Keeping dust and debris from damaging your test equipment when testing polymer matrix composites, fiber reinforced plastics and ceramic matrix composites can be challenging. Follow these simple suggestions to help protect valuable testing equipment and achieve better results.
Use Physical Barriers
- Wear latex gloves to protect your hands and the specimen.
- Shield yourself and the equipment from debris and dust with a Test Area Enclosure or an environmental chamber.
- Protect the grips by using a piece of latex rubber sheeting with the appropriate temperature rating to make a barrier between the base of the specimen and the top of the lower grip. The sheeting needs to have a hole that is slightly smaller than the specimen, so that it can be stretched over the specimen and then laid flat across the top of the lower grip.
- In an excessively dusty environment, place the standalone controller in an industrial cabinet that includes additional dust protection to prevent contamination.
Start with a Clean Specimen
- Make sure the specimen is dust-free before the test.
- Remove loose fibers so they do not fall into the grips during loading.
Vacuum Early & Often
- Remove fibers and specimen dust after each test with an industrial-rated vacuum cleaner designed for use with these materials.
- If possible, the vacuum cleaner should automatically start just before the specimen breaks so that most of the dust and debris can be collected before it compromises the test equipment.
- In servohydraulic systems, fibers or dust can enter the low-pressure seal area and cause leaking and damage as well as contaminate the system’s hydraulic fluid supply. Since composite testing debris like carbon fibers, glass fibers and ceramic dust function as abrasives, even smaller particles can be particularly damaging to hydraulic components. The best way to protect against this damage is to regularly use an industrial vacuum cleaner to remove the debris and dust.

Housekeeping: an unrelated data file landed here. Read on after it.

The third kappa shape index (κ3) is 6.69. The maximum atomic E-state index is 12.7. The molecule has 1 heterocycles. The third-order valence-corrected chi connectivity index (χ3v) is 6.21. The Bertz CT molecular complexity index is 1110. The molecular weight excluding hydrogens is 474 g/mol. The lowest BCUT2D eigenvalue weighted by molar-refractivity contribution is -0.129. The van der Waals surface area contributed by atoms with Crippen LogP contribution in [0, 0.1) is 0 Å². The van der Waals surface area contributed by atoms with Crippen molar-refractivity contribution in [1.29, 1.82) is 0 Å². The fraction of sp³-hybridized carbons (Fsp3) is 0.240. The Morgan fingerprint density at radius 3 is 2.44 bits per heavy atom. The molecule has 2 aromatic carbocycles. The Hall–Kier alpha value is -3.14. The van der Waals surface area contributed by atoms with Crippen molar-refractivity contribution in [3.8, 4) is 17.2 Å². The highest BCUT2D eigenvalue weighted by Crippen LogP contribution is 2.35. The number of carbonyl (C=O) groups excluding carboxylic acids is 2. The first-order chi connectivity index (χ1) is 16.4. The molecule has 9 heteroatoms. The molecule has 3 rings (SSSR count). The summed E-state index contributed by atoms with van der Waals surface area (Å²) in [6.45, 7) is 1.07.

- For grips, only use a minimal amount of grease to ensure that the wedges move easily in the grip body during closing and opening of the grips. Excessive use of grease will collect more fibers and specimen dust, instead of protecting the grips.
- For electromechanical systems, only lubricate the lead screw and ball screws slightly once a year. Inspect from time to time, and if contamination is noticed, clean the system.
Address Leaking Components Immediately
- If a significant leak exists in any of the system components, there is a high chance that fibers, dust or particles will get into the hydraulic fluid supply system, which can cause major problems in all test systems and hydraulic components that are a part of the hydraulic distribution system.
- Do not start a fatigue test with a leaking grip! At the first sign that some of the fibers are working into the grip bore or as soon as a noticeable oil leak occurs, the grips should be torn down, cleaned and re-sealed. Ensure that the working area is clean, to prevent contamination during the grip rebuilding. This cleaning is an inconvenience that may delay testing, but it is a preferable alternative to costly repairs.